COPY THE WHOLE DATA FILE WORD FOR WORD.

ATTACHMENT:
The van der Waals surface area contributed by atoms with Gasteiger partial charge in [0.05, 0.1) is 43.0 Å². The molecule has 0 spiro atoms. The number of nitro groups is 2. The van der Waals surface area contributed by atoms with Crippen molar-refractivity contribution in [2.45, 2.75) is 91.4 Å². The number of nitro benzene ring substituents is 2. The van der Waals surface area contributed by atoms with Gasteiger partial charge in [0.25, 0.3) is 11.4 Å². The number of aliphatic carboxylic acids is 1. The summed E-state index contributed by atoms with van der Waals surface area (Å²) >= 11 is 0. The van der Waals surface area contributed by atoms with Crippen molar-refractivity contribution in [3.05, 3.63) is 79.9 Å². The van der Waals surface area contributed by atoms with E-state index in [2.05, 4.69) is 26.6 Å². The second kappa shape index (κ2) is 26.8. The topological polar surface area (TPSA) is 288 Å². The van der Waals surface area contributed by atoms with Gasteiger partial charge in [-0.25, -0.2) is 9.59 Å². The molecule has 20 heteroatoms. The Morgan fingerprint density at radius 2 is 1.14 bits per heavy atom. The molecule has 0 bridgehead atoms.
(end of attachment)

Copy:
The van der Waals surface area contributed by atoms with Gasteiger partial charge in [0.05, 0.1) is 43.0 Å². The molecule has 0 spiro atoms. The number of nitro groups is 2. The van der Waals surface area contributed by atoms with Crippen molar-refractivity contribution in [2.45, 2.75) is 91.4 Å². The number of nitro benzene ring substituents is 2. The van der Waals surface area contributed by atoms with Gasteiger partial charge in [0.25, 0.3) is 11.4 Å². The number of aliphatic carboxylic acids is 1. The summed E-state index contributed by atoms with van der Waals surface area (Å²) >= 11 is 0. The van der Waals surface area contributed by atoms with Crippen molar-refractivity contribution in [3.05, 3.63) is 79.9 Å². The van der Waals surface area contributed by atoms with E-state index in [2.05, 4.69) is 26.6 Å². The second kappa shape index (κ2) is 26.8. The topological polar surface area (TPSA) is 288 Å². The van der Waals surface area contributed by atoms with Gasteiger partial charge in [-0.25, -0.2) is 9.59 Å². The molecule has 20 heteroatoms. The Morgan fingerprint density at radius 2 is 1.14 bits per heavy atom. The molecule has 0 bridgehead atoms.